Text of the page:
Following the introduction of the revised performance management process Dr Mary Bousted, general secretary of the Association of Teachers and Lecturers (ATL), said, “Workforce reform has changed teachers’ working lives, enabling them to concentrate on their role of teaching and raising standards in schools. The revised performance management arrangements are another building block to a confident, empowered teaching profession.” Since then there has been a greater focus on appraisal meetings to ensure each staff member is able to reach or exceed their objectives and positively contribute to a school’s overall priorities.
Reaching the mid-way point
After objectives have been set at the beginning of the year it’s the individual teacher’s responsibility to address them. Checking in mid-way through the year means that school leaders are able to sit down with staff to review and record progress against these objectives.
Rather than treating it as a tick-box exercise this is an opportunity for staff and senior leaders to evaluate their goals, allowing enough time for any targets to be adjusted before the end of the year. If it’s looking unlikely that a target is going to be met, further/new actions can be fixed upon and implemented to support professional development.
This is an opportunity for staff and senior leaders to evaluate their goals, allowing enough time for any targets to be adjusted before the end of the year
The key to effective pedagogy is ensuring that staff are given the opportunity to feedback on a regular basis and reviews are the most efficient way of doing this. Although both staff and senior leaders understand the importance of the appraisal process this doesn’t eliminate an element of dread. There can be various reasons for this but easing the pressure can help to ensure appraisal meetings are productive, successful and rewarding.
Here are my top tips:
Be prepared Preparing for a review is essential. Appraisals can be hard to attend – and just as hard to deliver – so, rather than waiting for a review, it’s best to monitor objectives and performance throughout the year as this will help both appraiser and appraisee to prepare efficiently. It will also make it a lot simpler to highlight strengths and areas for improvement immediately so that the rest of the review meeting can be used to identify what needs to be done to support the teacher further and to ensure objectives can be reached by the end of the year.
Be sure to allow enough time to talk everything through and use the meeting to consider any CPD opportunities that may aid performance and take note of particularly effective strategies to share as best practice for other colleagues or staff members.
Talking about the areas for development can sometimes be sensitive so this should be conducted in a way that is encouraging and supportive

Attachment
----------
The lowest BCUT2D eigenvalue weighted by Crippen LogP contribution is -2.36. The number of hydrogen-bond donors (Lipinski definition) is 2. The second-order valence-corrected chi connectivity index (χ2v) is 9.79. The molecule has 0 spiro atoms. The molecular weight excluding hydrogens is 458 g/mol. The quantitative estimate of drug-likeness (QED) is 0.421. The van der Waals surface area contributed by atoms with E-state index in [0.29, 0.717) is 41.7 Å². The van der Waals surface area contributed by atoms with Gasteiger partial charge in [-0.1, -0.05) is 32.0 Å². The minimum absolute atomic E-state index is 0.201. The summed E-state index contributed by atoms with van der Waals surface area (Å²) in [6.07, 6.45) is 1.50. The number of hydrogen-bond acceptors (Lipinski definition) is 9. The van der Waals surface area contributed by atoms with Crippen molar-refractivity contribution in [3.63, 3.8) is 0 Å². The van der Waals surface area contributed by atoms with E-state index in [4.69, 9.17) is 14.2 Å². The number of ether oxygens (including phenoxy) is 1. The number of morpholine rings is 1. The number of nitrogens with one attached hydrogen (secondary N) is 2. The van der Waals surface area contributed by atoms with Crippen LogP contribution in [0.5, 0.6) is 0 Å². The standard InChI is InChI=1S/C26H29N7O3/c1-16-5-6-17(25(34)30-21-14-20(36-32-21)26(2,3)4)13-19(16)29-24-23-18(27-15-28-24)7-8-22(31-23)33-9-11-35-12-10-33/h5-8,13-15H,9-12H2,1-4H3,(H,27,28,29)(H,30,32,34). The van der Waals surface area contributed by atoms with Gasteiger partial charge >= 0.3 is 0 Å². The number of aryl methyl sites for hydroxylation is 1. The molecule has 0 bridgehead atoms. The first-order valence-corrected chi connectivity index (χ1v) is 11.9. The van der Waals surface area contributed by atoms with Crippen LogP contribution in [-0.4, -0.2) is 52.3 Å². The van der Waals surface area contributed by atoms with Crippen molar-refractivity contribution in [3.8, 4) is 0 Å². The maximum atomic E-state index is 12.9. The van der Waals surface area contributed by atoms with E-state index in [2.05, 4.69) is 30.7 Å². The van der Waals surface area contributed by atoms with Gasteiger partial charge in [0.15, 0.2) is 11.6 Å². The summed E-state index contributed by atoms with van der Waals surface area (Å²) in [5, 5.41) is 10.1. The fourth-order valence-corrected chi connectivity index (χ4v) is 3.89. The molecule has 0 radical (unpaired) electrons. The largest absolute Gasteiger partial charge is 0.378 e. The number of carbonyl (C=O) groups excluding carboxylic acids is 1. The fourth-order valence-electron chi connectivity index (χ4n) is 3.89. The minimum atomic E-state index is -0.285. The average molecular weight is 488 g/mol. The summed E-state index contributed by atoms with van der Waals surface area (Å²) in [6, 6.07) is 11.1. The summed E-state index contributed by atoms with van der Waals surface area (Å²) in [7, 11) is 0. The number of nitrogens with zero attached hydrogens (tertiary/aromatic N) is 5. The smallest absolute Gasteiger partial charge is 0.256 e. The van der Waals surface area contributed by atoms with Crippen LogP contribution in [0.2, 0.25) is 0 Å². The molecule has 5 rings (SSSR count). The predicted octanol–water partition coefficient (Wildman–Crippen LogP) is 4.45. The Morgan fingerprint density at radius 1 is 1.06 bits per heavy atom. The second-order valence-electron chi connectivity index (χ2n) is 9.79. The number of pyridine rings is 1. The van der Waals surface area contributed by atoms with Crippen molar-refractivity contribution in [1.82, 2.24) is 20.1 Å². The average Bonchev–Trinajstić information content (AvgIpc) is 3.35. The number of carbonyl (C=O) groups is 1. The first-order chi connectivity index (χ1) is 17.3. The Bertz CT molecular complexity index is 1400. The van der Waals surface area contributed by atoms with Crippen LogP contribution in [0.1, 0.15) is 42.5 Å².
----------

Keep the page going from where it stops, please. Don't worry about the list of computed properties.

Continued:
Opening up and feedback The mid-year review should be two-way; it’s a chance for both the senior leader and staff member to open up and provide feedback. It should provide a safe environment for both parties to be honest with one another in order to set and understand expectations. It’s useful to use open-ended questions to encourage responses and feedback to really get the most out of the mid-year review. Having an open environment that invites all kinds of feedback is important; however, it’s vital to not be overly negative even if there are areas for improvement, which leads me onto my next point…
Be constructive, not critical Although many teachers are already demonstrating effective teaching practices, there is always more that can be learnt and so the review should take the ‘feedback sandwich’ approach of ‘praise, improvement, praise’. Talking about the areas for development can sometimes be sensitive so this should be conducted in a way that is encouraging and supportive, rather than overly critical, to make sure staff are given the support needed to improve their professional practice and develop as teachers. This also applies to support staff. It’s wise to ensure that you are aware of your staffs key skills as well as their aspirations; consider how you can help your team grow and develop individually.
The conversation shouldn’t end there; although face-to-face meetings may only be able to take place at the start, middle and end of the year it’s important to keep in touch
A simple thanks The mid-year review is a good opportunity to motivate and reward staff and this doesn’t necessarily have to be financial. Simply showing gratitude and appreciation for all the hard work that has been carried out so far can be incredibly effective. Praise the work that has been done and acknowledge the impact this has had on both the students and the school. Never underestimate the power of recognition and praise – after all, who doesn’t feel good after being applauded?
Stay in touch The mid-year review is over…now what? The conversation shouldn’t end there; although face-to-face meetings may only be able to take place at the start, middle and end of the year it’s important to keep in touch and maintain conversation all year round to ensure staff remain on track to achieve or exceed their objectives. Online systems can be introduced to make sure this happens, so that conversations can continue when face-to-face meetings aren’t possible. Alerts can also be incorporated to notify each member of staff when actions need to be carried out, or certain things need to be flagged.
While all these tips will help to ensure a successful process, ultimately, both senior leaders and staff members need to be on board and embrace appraisals as an opportunity to enhance teaching and learning, share best practice and reach overall goals.
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